If different handsets require different code paths-say your application uses BCI images on handsets made by LG and PNG images on handsets made by Samsung - you have two choices. You can either make the decision at compile time and create two different binaries, or you can make the decision at run time. To do this, however, you need to know what kind of handset is executing your application. You can do this using the ISHELL_DeviceInfo function, consulting your handy device sheets for the platform id's for the handsets you're supporting:

AEEDeviceInfo di = {0};

di.wStructSize = sizeof( AEEDeviceInfo );
ISHELL_GetDeviceInfo( pMe->a.m_pIShell, &di );
switch( di.dwPlatformID )
{
  case xxx:
    pMe->dwImageClsID = AEECLSID_BCI;
    break;
  case yyy:
    pMe->dwImageClsID = AEECLSID_PNG;
    break;
}

This works, and for the handsets you're supporting now, lets you use a single binary. But what about when LG or Samsung ships a new handset? You will need to go back and extend the terms of your case statement again to include the new class id's. Granted that this isn't a terribly risky change, anything that opens up the binary to change injects risk.

There's a better way. If you're interested in providing these abstractions at run time, you can simply embed them in a configuration file you read at run-time. Reading and parsing a small name-value list at runtime is a fast operation; even parsing a configuration file in XML takes no noticeable time to the user. Once this is done, you can create a configuration file for each of LG and Samsung handsets; the LG handset might read:

Image_classid: 16793606

And then you can read the configuration file using the IFileMgr, IFile, and IGetLine interfaces. Using IGetLine, you can obtain a single line using IGETLINE_GetLine, break it into its name and value parts, and then extract the information you need. In fact, if you're running on BREW 2.x and greater handsets, you can just load the data into an IRamCache and query the IRamCache when you need the data:

#define NEW_INTERFACE( cls, p )
  ISHELL_CreateInstance( pMe->a.m_pIShell, cls, (void **)&p )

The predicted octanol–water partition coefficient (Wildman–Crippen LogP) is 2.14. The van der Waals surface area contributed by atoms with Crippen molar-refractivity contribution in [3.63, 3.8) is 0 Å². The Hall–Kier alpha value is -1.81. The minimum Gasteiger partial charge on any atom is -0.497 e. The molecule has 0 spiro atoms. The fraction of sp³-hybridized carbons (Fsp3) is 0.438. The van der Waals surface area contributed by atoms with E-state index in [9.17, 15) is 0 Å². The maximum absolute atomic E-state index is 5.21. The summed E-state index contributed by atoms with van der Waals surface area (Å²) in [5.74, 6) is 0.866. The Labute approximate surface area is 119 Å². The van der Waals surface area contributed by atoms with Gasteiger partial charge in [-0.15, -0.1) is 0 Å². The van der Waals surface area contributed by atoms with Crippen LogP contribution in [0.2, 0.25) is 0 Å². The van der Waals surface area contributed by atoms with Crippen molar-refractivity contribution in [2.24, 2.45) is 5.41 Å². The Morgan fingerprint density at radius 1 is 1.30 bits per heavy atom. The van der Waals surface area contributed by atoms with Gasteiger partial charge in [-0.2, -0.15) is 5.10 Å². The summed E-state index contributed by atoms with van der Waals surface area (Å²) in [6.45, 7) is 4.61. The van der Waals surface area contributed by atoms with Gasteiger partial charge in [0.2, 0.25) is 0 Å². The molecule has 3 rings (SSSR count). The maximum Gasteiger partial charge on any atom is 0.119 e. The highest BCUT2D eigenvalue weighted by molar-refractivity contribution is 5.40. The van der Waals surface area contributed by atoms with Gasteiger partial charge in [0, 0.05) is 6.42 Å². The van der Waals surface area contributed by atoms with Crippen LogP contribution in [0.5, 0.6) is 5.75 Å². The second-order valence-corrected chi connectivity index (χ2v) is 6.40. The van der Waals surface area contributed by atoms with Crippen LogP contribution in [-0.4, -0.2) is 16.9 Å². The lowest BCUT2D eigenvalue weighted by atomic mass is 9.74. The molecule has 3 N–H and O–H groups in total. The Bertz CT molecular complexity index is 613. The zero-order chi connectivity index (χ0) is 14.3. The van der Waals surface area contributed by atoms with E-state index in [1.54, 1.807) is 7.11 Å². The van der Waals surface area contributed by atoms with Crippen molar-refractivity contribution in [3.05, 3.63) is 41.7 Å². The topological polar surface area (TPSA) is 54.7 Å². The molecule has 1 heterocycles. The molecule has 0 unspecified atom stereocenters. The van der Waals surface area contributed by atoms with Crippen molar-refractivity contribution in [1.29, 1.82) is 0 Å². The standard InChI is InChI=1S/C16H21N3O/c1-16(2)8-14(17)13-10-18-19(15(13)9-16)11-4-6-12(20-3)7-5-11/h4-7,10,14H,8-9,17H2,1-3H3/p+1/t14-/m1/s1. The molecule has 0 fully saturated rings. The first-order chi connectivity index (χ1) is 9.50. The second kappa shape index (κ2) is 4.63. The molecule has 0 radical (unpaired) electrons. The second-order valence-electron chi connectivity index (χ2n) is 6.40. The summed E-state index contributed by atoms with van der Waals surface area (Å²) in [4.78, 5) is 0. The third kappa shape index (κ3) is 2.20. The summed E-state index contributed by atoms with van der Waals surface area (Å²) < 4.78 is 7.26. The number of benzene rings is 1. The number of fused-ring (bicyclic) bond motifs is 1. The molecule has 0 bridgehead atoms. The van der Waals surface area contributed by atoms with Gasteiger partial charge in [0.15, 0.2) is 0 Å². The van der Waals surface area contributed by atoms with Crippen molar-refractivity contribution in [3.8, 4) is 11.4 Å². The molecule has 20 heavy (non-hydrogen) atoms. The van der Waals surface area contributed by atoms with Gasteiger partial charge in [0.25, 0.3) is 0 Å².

#define ANOTHER_INTERFACE( previous_result, cls, p ) 
( ( result ) == SUCCESS ) ? 
  ISHELL_CreateInstance( pMe->a.m_pIShell, cls, (void **)&p ) : ( result );

#define RELEASEIF( p ) if (p) { IBASE_Release((IBase *)p); p = 0; }
#define MAX_LINE_LEN 128

int App_LoadConfig( CApp *pMe )
{
  GetLine sLine = {0};
  IFileMgr *pifm = NULL;
  IFile *pif = NULL;
  ISourceUtil *pisu = NULL;
  IGetLine *pigl = NULL;
  ISource *pis = NULL;
  int result = EFAILED;
  int r;

  result = NEW_INTERFACE( AEECLSID_FILEMGR, pifm );
  result = ANOTHER_INTERFACE( result, AEECLSID_SOURCEUTIL, pisu );
  if ( SUCCESS == result )
  {
    pif = IFILEMGR_OpenFile( pifm, "config.txt", _OFM_READ );
    if ( pif )
    {
      result = ISOURCEUTIL_SourceFromAStream( pisu,
                                              (IAStream *)pif, &pis );
      if ( SUCCESS == result )
        ISOURCEUTIL_GetLineFromSource( pisu, pis, MAX_LINE_LEN, &pigl );
      if ( SUCCESS == result )
      {
        // While there are lines in the file, get a
        // line, fracture it, and stash the values in the cache.
        do
        {
          r = IGETLINE_GetLine( pigl, &sLine, IGETLINE_CR );
          if ( sLine.nLen > 0  )
          {
            char *pSep = STRCHR( sLine.psz, '=' );
            IRAMCACHE_Add( pMe->pIConfigCache, 
                           sLine.psz, pSep - sLine.psz, 
                           pSep+1, STRLEN( pSep ) );
          }
        } while ( IGETLINE_END !=r &&
                  IGETLINE_ERROR != r);
      }
    }
    else
    {
      result = IFILEMGR_GetLastError( pifm );
    }
  }

  RELEASEIF( pifm );
  RELEASEIF( pif );
  RELEASEIF( pisu );
  RELEASEIF( pis );
  RELEASEIF( pigl );
  return result;
}

This is all pretty basic stuff: create the necessary IFileMgr and ISourceUtil interfaces, open the file, and get an GetLine interface for the file using ISourceUtil. With that, the code reads one line at a time, separating the name and value pairs using the STRCHR call, and inserts each name/value pair into the cache.

This trick lets you abstract not just simple things like class id's of needed interfaces that way, but whole bits of program behavior. Instead of using conditional-compile flags, you can embed the appropriate code for different handsets (say, a work-around to a platform issue) in a function, and test against the value of the flag in the configuration file before invoking the appropriate function.